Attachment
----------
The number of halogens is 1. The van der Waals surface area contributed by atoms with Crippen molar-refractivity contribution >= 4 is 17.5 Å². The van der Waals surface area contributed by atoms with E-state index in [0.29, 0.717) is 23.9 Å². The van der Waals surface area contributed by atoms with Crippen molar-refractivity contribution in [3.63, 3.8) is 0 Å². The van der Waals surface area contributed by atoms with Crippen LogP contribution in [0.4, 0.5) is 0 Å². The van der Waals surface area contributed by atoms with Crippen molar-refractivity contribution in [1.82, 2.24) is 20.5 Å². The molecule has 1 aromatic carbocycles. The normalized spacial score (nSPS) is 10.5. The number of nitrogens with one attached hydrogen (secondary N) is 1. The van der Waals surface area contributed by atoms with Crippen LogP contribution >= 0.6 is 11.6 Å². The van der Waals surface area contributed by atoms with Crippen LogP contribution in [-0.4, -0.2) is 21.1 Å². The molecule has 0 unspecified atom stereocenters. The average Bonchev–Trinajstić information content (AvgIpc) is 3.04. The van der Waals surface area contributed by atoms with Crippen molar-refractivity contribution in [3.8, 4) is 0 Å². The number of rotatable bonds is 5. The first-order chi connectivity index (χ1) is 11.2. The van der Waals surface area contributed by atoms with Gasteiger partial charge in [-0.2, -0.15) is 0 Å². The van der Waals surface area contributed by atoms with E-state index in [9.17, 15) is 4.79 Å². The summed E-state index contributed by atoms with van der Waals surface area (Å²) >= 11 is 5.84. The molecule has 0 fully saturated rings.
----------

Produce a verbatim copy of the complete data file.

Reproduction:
The number of halogens is 1. The van der Waals surface area contributed by atoms with Crippen molar-refractivity contribution >= 4 is 17.5 Å². The van der Waals surface area contributed by atoms with E-state index in [0.29, 0.717) is 23.9 Å². The van der Waals surface area contributed by atoms with Crippen molar-refractivity contribution in [3.63, 3.8) is 0 Å². The van der Waals surface area contributed by atoms with Crippen LogP contribution in [0.4, 0.5) is 0 Å². The van der Waals surface area contributed by atoms with Crippen molar-refractivity contribution in [1.82, 2.24) is 20.5 Å². The molecule has 1 aromatic carbocycles. The normalized spacial score (nSPS) is 10.5. The number of nitrogens with one attached hydrogen (secondary N) is 1. The van der Waals surface area contributed by atoms with Crippen LogP contribution >= 0.6 is 11.6 Å². The van der Waals surface area contributed by atoms with Crippen LogP contribution in [-0.4, -0.2) is 21.1 Å². The molecule has 0 unspecified atom stereocenters. The average Bonchev–Trinajstić information content (AvgIpc) is 3.04. The van der Waals surface area contributed by atoms with Crippen molar-refractivity contribution in [3.8, 4) is 0 Å². The number of rotatable bonds is 5. The first-order chi connectivity index (χ1) is 11.2. The van der Waals surface area contributed by atoms with Gasteiger partial charge in [-0.2, -0.15) is 0 Å². The van der Waals surface area contributed by atoms with E-state index in [9.17, 15) is 4.79 Å². The summed E-state index contributed by atoms with van der Waals surface area (Å²) >= 11 is 5.84. The molecule has 0 fully saturated rings.